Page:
Assurance, Atheism, Bible Study, Biblical Counseling, Discipleship, Faith, Grace, John 6:44, John Calvin, John MacArthur, Paul, Phil. 1:29, Puritan, Romans 10:6-11, The Christian's Great Interest, Wesley, William Guthrie
William Guthrie explains that one may lack assurance due to a failure to rightly understand what true faith entails.
Guthrie begins with the paradox of saving faith: It is both impossible for one to obtain, and it is simultaneously an easy thing.
The impossibility of faith is seen in that faith must begin with God:
No one can come to me unless the Father who sent me draws him. John 6:44.
Leaving aside whether the Father in a manner draws all after a manner ( as taught by Wesley, see, e.g., http://gbgm-umc.org/umw/wesley/walk.stm, “The grace or love of God, whence cometh our salvation, is FREE IN ALL, and FREE FOR ALL….”), or God draws only the elect (the “Calvinistic” position, see, e.g., http://www.gty.org/resources/questions/QA86 ), all agree that true coming to God in Jesus Christ begins with the act of God.
Paul thus writes, “For it has been granted to you for the sake of Christ that you should not only believe ….” (Phil. 1:29).
Yet, at the same time, saving faith is an easy, as Paul writes elsewhere:
6 But the righteousness based on faith says, “Do not say in your heart, ‘Who will ascend into heaven?’ ” (that is, to bring Christ down) 7 “or ‘Who will descend into the abyss?’ ” (that is, to bring Christ up from the dead). 8 But what does it say? “The word is near you, in your mouth and in your heart” (that is, the word of faith that we proclaim); 9 because, if you confess with your mouth that Jesus is Lord and believe in your heart that God raised him from the dead, you will be saved. 10 For with the heart one believes and is justified, and with the mouth one confesses and is saved. 11 For the Scripture says, “Everyone who believes in him will not be put to shame.” Romans 10:6–11 (ESV)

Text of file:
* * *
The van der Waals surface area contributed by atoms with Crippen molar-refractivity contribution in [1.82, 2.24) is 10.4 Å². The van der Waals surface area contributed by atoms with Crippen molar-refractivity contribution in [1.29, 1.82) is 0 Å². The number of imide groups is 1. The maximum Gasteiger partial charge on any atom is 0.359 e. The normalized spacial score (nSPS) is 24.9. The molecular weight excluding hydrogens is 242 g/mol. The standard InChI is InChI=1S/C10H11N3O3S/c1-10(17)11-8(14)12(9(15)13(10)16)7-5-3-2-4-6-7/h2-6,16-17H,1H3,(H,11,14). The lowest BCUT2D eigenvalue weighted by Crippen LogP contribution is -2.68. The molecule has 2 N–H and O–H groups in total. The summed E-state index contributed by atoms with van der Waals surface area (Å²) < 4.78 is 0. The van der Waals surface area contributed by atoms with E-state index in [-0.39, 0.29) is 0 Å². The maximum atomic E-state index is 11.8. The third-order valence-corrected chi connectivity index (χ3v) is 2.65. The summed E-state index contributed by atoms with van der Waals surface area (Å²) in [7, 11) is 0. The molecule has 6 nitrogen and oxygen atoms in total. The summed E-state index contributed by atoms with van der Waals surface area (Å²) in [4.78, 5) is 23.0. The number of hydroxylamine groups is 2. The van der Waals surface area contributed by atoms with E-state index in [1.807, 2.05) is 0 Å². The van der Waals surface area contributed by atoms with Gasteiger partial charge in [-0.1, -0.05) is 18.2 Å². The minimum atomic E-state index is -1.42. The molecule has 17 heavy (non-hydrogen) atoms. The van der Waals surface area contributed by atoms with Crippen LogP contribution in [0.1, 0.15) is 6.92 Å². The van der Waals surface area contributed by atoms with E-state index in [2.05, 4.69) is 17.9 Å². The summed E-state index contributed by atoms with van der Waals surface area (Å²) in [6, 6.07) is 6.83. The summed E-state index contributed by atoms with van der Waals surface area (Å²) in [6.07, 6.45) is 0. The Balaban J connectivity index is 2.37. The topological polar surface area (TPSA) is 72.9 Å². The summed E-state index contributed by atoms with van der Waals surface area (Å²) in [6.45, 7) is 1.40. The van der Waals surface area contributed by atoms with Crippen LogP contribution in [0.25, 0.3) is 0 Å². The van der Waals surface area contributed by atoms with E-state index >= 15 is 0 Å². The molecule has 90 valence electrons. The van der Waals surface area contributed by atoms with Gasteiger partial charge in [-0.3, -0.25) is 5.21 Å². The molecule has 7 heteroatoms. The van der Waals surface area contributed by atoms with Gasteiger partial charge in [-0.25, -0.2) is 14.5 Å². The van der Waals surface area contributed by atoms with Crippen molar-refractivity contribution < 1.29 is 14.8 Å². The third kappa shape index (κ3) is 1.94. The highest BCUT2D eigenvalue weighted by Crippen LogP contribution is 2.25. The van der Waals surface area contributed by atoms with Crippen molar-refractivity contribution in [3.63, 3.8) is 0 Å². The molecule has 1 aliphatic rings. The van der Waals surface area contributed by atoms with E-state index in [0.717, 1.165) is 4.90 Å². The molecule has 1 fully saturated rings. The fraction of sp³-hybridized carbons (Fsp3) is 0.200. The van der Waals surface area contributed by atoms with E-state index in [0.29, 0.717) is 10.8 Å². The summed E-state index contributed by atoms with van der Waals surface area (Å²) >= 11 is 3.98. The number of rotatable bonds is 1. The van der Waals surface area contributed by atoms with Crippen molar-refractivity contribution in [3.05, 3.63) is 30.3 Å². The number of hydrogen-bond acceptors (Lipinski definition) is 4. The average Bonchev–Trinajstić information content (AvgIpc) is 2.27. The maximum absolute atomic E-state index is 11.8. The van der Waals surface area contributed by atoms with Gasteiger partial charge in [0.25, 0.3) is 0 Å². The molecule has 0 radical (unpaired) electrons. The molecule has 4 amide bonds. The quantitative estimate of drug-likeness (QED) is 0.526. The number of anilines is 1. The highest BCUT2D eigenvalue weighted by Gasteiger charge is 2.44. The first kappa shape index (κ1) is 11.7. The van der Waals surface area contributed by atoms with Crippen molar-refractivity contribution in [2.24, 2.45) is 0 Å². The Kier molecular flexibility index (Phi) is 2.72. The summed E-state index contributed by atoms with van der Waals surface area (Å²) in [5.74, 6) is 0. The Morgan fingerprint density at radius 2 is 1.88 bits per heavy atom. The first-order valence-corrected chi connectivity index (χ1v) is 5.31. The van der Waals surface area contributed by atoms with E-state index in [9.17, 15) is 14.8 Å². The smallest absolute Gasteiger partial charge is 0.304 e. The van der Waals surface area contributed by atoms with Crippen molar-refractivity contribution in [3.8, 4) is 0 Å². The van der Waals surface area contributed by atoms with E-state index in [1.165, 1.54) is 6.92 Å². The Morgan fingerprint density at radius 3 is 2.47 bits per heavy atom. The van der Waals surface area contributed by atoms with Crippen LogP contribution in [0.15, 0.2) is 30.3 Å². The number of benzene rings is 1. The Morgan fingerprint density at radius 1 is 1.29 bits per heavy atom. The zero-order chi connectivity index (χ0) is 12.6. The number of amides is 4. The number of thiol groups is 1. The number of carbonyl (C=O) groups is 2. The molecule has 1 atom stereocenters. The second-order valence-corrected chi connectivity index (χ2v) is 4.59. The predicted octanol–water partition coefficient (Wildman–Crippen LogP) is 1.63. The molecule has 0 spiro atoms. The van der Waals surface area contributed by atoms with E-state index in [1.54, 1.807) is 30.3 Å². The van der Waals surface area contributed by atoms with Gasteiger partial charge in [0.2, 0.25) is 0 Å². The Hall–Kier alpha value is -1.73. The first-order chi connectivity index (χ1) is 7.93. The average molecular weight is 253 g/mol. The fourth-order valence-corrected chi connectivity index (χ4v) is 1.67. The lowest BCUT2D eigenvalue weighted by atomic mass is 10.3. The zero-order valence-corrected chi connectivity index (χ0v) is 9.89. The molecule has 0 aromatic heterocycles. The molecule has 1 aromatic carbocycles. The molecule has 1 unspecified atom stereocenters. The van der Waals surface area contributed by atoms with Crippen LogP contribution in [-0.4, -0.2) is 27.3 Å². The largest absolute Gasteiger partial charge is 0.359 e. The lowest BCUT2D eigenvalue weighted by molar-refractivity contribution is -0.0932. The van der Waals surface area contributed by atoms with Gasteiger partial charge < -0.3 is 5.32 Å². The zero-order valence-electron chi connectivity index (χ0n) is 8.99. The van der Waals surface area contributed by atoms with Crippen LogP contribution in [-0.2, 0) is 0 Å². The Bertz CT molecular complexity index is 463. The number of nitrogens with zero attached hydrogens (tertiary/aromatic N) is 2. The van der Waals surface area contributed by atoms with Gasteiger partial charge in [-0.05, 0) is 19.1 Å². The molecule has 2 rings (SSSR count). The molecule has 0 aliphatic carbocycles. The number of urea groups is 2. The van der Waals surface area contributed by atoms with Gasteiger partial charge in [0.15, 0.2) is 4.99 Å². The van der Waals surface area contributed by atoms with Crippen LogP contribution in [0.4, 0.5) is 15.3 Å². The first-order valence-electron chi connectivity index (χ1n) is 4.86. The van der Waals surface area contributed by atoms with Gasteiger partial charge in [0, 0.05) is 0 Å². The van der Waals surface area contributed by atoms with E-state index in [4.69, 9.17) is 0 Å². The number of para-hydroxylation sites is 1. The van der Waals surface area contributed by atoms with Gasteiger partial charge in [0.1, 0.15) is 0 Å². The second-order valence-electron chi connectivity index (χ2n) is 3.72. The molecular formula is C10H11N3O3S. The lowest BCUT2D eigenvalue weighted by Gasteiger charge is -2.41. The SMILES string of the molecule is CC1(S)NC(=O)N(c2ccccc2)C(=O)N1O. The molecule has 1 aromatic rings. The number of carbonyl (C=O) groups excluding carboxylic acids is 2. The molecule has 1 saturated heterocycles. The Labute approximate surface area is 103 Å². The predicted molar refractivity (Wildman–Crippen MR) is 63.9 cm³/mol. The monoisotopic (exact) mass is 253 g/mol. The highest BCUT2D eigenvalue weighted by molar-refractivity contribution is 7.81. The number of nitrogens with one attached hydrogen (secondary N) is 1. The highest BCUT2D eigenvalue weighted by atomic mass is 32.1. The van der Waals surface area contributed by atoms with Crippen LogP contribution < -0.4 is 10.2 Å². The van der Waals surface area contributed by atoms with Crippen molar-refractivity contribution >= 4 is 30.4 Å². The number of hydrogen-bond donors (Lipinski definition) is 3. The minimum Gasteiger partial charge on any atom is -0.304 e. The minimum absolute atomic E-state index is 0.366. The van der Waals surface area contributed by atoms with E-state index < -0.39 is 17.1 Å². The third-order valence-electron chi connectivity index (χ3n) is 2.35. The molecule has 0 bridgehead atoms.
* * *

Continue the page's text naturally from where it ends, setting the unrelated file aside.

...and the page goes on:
To drive home the point, Guthrie compares the content of true with faith with things which would be difficult matters to believe, such as: I am not required to believe that I am elect, or that God loves me in particular. Such things would be difficult to believe, because such things would require belief in things which I could not know. Saving faith merely requires the belief in things which can be known.
Guthrie then addresses another paradox, or perhaps an irony. For the flippant atheist, asserting that God loves me in particular or making other statement about God’s undisclosed intention is easier than believing that I am a sinner in need of a savior.